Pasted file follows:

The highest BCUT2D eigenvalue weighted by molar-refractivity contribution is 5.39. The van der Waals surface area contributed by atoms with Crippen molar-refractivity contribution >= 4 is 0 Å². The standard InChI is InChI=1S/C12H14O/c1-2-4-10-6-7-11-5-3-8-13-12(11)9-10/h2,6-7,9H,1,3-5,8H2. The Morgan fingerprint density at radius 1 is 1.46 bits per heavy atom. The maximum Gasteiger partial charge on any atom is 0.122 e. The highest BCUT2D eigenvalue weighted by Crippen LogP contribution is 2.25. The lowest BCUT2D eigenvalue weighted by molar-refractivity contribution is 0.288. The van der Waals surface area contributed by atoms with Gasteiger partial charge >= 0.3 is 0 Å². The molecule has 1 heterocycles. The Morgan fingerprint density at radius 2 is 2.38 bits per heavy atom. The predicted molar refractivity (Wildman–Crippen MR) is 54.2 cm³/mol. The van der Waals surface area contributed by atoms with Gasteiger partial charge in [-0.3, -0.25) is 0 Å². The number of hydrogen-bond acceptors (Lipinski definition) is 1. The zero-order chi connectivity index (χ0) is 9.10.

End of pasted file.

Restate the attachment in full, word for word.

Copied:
The highest BCUT2D eigenvalue weighted by molar-refractivity contribution is 5.39. The van der Waals surface area contributed by atoms with Crippen molar-refractivity contribution >= 4 is 0 Å². The standard InChI is InChI=1S/C12H14O/c1-2-4-10-6-7-11-5-3-8-13-12(11)9-10/h2,6-7,9H,1,3-5,8H2. The Morgan fingerprint density at radius 1 is 1.46 bits per heavy atom. The maximum Gasteiger partial charge on any atom is 0.122 e. The highest BCUT2D eigenvalue weighted by Crippen LogP contribution is 2.25. The lowest BCUT2D eigenvalue weighted by molar-refractivity contribution is 0.288. The van der Waals surface area contributed by atoms with Gasteiger partial charge >= 0.3 is 0 Å². The molecule has 1 heterocycles. The Morgan fingerprint density at radius 2 is 2.38 bits per heavy atom. The predicted molar refractivity (Wildman–Crippen MR) is 54.2 cm³/mol. The van der Waals surface area contributed by atoms with Gasteiger partial charge in [-0.3, -0.25) is 0 Å². The number of hydrogen-bond acceptors (Lipinski definition) is 1. The zero-order chi connectivity index (χ0) is 9.10.